Agreed.....there are just too many holes. Plus, if so much of the Bible is a parable or allegory (like the Prodigal Son), why can't it be that this is the case for the entire book? Where do you draw the line? I'd like a theist's thoughts on that.
It could be, but it is important to remember that the Bible is not one book or one genre. In fact, genre often switches from chapter to chapter: you get poetic language followed by myths followed by genealogies followed by more straightforward historical narratives, and that's just in Genesis. It's just as much a hasty generalization to say, "I believe this is a myth, therefore the entire Bible is a myth" as it is to say, "I believe this story is a historical event, therefore the entire Bible is historically accurate."
The first step in analysis is to determine what genre you're reading. It's generally accepted in theological circles that Genesis 1 uses heightened (poetic) language in its original tongue, and thus should be read as such. It's also generally accepted that most of the stories pre-Abraham have a mythological structure and share similarities with other ancient myths, which puts them into context.
The next step is to determine the historical context in which the stories were written. For instance, Genesis 1 was most likely written during the Babylonian exile and presents a more orderly creation account than the Babylonian creation myth, suggesting that it may have been set up as a theological contrast to the Babylonian religion. As another example, the first covenant between God and the Israelites has structural similarities to ancient contracts between kings and subjects, giving insight to how they viewed God. And newer books like the Gospel of Mark use ancient literary devices such as chiastic structure, which may be missed by the modern casual observer.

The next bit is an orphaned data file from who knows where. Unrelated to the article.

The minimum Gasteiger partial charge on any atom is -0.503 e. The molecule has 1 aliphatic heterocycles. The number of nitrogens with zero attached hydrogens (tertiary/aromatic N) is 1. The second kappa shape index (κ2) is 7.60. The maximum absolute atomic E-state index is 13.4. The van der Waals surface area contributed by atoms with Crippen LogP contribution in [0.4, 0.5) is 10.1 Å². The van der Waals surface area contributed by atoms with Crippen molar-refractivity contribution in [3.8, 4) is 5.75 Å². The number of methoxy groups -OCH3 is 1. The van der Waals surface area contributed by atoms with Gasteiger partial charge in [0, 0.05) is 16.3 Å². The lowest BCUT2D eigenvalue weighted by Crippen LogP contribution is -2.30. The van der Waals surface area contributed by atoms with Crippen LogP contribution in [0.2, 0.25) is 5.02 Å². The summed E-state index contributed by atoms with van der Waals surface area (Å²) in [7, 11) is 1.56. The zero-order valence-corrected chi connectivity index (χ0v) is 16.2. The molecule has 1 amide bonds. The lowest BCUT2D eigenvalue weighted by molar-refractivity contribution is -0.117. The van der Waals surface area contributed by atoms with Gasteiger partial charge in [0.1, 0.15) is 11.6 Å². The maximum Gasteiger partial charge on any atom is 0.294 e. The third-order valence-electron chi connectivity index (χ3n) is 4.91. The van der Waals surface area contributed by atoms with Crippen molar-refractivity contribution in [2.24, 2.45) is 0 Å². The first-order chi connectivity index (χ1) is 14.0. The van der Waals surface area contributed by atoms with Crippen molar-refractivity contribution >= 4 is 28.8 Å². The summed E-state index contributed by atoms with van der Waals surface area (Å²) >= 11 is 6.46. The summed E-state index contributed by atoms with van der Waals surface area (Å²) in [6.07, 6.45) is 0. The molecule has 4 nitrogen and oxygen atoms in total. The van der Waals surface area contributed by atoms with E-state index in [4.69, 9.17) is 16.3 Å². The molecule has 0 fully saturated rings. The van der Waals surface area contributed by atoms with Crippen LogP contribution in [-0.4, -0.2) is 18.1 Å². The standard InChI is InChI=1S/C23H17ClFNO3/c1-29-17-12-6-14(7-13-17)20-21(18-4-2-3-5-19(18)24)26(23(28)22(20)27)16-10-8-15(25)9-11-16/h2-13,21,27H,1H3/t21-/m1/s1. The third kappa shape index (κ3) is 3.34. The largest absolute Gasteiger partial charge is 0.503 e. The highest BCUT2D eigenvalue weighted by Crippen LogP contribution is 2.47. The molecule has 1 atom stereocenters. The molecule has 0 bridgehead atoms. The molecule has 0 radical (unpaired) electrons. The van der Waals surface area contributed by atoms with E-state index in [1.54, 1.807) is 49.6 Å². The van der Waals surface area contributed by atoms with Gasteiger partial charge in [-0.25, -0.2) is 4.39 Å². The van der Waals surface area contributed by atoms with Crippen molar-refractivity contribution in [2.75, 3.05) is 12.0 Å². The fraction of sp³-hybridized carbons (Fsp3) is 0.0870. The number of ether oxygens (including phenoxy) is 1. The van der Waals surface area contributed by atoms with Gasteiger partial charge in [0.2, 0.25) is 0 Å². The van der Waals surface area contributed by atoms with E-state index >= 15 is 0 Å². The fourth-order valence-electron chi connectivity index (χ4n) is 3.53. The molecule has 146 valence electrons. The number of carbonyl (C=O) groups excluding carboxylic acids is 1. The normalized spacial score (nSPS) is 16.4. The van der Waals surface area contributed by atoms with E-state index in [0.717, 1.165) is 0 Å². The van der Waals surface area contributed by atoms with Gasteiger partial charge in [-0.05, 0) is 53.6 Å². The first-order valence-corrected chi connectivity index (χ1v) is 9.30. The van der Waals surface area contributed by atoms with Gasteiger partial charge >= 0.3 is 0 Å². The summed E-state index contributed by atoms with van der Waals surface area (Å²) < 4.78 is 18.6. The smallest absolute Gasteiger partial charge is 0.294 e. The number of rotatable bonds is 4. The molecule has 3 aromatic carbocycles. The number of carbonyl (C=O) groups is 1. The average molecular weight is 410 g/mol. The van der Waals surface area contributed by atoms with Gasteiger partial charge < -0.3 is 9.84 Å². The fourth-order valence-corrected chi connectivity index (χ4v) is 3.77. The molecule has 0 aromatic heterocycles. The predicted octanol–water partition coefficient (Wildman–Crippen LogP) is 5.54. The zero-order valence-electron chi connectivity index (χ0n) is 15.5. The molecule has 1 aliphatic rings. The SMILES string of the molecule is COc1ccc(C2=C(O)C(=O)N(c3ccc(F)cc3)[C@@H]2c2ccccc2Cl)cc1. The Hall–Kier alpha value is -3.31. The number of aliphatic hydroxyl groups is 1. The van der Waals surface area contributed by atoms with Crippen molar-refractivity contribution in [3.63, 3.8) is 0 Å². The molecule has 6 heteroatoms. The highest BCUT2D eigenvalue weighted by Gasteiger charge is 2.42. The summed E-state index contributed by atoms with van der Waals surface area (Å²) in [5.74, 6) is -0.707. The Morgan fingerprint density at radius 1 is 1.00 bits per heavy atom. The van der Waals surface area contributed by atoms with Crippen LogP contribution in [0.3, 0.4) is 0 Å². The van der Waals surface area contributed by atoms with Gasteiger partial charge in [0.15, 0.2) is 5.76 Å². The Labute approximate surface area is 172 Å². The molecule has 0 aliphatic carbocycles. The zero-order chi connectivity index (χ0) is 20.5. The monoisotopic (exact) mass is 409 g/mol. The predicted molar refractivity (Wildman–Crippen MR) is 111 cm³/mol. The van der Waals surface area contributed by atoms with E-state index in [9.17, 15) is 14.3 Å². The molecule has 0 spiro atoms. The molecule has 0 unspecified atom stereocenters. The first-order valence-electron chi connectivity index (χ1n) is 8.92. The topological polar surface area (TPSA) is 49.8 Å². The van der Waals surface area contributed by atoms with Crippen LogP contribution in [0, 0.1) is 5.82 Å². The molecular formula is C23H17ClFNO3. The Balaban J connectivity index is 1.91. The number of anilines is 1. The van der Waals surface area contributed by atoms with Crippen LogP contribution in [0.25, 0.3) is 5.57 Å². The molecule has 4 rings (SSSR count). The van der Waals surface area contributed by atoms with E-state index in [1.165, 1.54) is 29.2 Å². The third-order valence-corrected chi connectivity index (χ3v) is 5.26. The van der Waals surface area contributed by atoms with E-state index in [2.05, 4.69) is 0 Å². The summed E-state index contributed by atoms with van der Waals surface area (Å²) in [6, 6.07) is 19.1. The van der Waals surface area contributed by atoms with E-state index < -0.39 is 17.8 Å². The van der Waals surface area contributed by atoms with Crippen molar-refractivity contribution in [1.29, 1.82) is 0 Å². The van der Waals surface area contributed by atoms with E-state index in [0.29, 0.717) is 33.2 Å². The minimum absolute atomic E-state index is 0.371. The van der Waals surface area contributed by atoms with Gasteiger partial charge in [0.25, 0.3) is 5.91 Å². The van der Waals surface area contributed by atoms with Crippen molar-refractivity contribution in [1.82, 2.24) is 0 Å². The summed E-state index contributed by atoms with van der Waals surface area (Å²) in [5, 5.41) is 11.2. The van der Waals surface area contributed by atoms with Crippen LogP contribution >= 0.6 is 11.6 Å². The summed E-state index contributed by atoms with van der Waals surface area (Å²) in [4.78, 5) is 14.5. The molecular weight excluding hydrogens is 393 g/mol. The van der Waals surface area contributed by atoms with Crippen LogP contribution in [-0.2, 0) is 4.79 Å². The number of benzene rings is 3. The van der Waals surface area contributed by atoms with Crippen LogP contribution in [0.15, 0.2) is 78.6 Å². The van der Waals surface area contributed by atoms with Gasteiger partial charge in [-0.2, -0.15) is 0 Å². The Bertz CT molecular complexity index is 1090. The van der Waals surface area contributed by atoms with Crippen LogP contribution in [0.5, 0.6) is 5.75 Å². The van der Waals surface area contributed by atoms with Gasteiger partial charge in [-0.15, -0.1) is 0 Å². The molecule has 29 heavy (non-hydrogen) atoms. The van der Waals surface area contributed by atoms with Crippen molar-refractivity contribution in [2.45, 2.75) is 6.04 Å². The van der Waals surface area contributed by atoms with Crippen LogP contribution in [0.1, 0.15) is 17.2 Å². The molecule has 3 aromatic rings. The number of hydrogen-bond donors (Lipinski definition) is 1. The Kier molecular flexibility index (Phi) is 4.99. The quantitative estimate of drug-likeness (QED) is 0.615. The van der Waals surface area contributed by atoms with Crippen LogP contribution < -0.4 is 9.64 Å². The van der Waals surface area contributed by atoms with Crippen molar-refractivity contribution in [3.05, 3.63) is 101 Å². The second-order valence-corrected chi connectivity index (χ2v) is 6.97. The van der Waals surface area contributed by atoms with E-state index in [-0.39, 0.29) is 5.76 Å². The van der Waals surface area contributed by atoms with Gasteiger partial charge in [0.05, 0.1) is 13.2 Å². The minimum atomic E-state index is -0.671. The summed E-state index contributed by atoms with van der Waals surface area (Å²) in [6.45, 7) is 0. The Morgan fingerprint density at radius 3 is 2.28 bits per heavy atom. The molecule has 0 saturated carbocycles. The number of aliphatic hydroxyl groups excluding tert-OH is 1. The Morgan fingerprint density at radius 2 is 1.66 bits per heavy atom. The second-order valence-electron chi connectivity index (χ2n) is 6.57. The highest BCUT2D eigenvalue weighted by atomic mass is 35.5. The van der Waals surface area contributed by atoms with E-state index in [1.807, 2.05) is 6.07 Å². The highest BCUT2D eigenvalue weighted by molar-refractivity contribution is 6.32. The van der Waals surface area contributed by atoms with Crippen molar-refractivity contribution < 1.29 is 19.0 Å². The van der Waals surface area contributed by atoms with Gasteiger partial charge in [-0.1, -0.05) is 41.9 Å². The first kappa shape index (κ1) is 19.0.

Lastly, it's important to remember that ancient historians did not place as big a value on objective reporting as we do today. Ancient writers would often say, "God did X" instead of, "X happened and some people attributed it to God." So in many places in the Bible, the author's interpretation is written into the text.
With these in mind, we can analyze the text and try to determine what the original author intended to say at the time the text was written, and (for believers) the spiritual meaning for the text in our own lives. And there are people much smarter than me who do Biblical scholarship for a living working with the original languages who can give some really cool insights on various pieces of text. It's actually a shame MTO got herself banned because she knows a ton about this stuff.
For an example of a cool insight, can you tell from reading the Noah story that there are actually two versions of the story woven together?